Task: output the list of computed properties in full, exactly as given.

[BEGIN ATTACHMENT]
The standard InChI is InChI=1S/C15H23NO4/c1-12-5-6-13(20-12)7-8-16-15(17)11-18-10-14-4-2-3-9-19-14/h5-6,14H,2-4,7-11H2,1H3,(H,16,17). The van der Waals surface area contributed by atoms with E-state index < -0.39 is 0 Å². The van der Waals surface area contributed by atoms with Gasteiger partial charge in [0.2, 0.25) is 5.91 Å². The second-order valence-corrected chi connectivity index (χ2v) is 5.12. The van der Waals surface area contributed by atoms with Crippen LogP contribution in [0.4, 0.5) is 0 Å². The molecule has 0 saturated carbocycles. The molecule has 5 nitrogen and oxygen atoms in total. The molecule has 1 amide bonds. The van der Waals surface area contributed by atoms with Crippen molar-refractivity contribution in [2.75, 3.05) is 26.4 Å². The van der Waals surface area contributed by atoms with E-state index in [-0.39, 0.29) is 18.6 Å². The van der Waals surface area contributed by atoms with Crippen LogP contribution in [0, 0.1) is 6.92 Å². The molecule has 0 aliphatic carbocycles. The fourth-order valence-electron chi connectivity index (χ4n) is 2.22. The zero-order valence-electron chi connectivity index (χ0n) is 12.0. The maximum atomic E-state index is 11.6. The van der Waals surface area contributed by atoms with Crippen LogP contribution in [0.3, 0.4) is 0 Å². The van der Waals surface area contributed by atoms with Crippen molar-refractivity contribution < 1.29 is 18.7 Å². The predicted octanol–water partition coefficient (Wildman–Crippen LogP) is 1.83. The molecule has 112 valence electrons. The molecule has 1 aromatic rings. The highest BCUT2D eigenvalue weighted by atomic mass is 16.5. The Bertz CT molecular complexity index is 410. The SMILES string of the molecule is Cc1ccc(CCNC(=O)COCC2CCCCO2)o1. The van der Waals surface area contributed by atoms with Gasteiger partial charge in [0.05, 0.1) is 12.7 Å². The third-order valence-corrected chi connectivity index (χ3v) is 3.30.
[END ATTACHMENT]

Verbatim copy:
The standard InChI is InChI=1S/C15H23NO4/c1-12-5-6-13(20-12)7-8-16-15(17)11-18-10-14-4-2-3-9-19-14/h5-6,14H,2-4,7-11H2,1H3,(H,16,17). The van der Waals surface area contributed by atoms with E-state index < -0.39 is 0 Å². The van der Waals surface area contributed by atoms with Gasteiger partial charge in [0.2, 0.25) is 5.91 Å². The second-order valence-corrected chi connectivity index (χ2v) is 5.12. The van der Waals surface area contributed by atoms with Crippen LogP contribution in [0.4, 0.5) is 0 Å². The molecule has 0 saturated carbocycles. The molecule has 5 nitrogen and oxygen atoms in total. The molecule has 1 amide bonds. The van der Waals surface area contributed by atoms with Crippen molar-refractivity contribution in [2.75, 3.05) is 26.4 Å². The van der Waals surface area contributed by atoms with E-state index in [-0.39, 0.29) is 18.6 Å². The van der Waals surface area contributed by atoms with Crippen LogP contribution in [0, 0.1) is 6.92 Å². The molecule has 0 aliphatic carbocycles. The fourth-order valence-electron chi connectivity index (χ4n) is 2.22. The zero-order valence-electron chi connectivity index (χ0n) is 12.0. The maximum atomic E-state index is 11.6. The van der Waals surface area contributed by atoms with Crippen LogP contribution in [0.3, 0.4) is 0 Å². The van der Waals surface area contributed by atoms with Crippen molar-refractivity contribution < 1.29 is 18.7 Å². The predicted octanol–water partition coefficient (Wildman–Crippen LogP) is 1.83. The molecule has 112 valence electrons. The molecule has 1 aromatic rings. The highest BCUT2D eigenvalue weighted by atomic mass is 16.5. The Bertz CT molecular complexity index is 410. The SMILES string of the molecule is Cc1ccc(CCNC(=O)COCC2CCCCO2)o1. The van der Waals surface area contributed by atoms with Gasteiger partial charge in [0.05, 0.1) is 12.7 Å². The third-order valence-corrected chi connectivity index (χ3v) is 3.30.